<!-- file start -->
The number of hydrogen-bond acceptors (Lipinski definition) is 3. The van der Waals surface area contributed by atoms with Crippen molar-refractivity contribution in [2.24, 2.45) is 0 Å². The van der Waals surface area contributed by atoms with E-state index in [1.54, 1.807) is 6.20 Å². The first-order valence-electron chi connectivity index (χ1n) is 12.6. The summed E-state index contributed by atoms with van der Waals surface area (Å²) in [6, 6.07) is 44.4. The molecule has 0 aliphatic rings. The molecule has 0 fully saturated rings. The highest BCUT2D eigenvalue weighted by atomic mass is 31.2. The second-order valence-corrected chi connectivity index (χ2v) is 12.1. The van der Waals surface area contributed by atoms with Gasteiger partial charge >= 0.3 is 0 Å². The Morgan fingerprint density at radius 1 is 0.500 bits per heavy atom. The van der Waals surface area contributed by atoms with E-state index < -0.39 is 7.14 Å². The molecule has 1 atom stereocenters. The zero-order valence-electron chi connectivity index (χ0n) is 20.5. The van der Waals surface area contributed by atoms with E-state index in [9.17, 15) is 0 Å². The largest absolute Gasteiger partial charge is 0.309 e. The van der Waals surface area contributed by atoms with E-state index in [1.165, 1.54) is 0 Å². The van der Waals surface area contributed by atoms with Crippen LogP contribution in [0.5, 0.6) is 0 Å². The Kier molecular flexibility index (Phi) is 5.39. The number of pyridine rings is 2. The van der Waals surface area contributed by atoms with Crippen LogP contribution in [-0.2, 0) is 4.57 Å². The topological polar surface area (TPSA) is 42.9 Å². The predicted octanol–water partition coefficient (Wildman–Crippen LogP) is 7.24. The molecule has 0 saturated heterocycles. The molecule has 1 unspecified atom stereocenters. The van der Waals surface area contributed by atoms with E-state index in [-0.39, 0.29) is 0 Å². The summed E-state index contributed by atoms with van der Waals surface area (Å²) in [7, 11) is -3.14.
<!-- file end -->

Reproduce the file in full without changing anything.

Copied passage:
The number of hydrogen-bond acceptors (Lipinski definition) is 3. The van der Waals surface area contributed by atoms with Crippen molar-refractivity contribution in [2.24, 2.45) is 0 Å². The van der Waals surface area contributed by atoms with E-state index in [1.54, 1.807) is 6.20 Å². The first-order valence-electron chi connectivity index (χ1n) is 12.6. The summed E-state index contributed by atoms with van der Waals surface area (Å²) in [6, 6.07) is 44.4. The molecule has 0 aliphatic rings. The molecule has 0 fully saturated rings. The highest BCUT2D eigenvalue weighted by atomic mass is 31.2. The second-order valence-corrected chi connectivity index (χ2v) is 12.1. The van der Waals surface area contributed by atoms with Gasteiger partial charge >= 0.3 is 0 Å². The Morgan fingerprint density at radius 1 is 0.500 bits per heavy atom. The van der Waals surface area contributed by atoms with E-state index < -0.39 is 7.14 Å². The molecule has 1 atom stereocenters. The zero-order valence-electron chi connectivity index (χ0n) is 20.5. The van der Waals surface area contributed by atoms with E-state index in [9.17, 15) is 0 Å². The largest absolute Gasteiger partial charge is 0.309 e. The van der Waals surface area contributed by atoms with E-state index in [1.165, 1.54) is 0 Å². The van der Waals surface area contributed by atoms with Crippen LogP contribution in [0.5, 0.6) is 0 Å². The Kier molecular flexibility index (Phi) is 5.39. The number of pyridine rings is 2. The van der Waals surface area contributed by atoms with Crippen LogP contribution in [-0.2, 0) is 4.57 Å². The topological polar surface area (TPSA) is 42.9 Å². The predicted octanol–water partition coefficient (Wildman–Crippen LogP) is 7.24. The molecule has 0 saturated heterocycles. The molecule has 1 unspecified atom stereocenters. The van der Waals surface area contributed by atoms with E-state index in [-0.39, 0.29) is 0 Å². The summed E-state index contributed by atoms with van der Waals surface area (Å²) in [7, 11) is -3.14.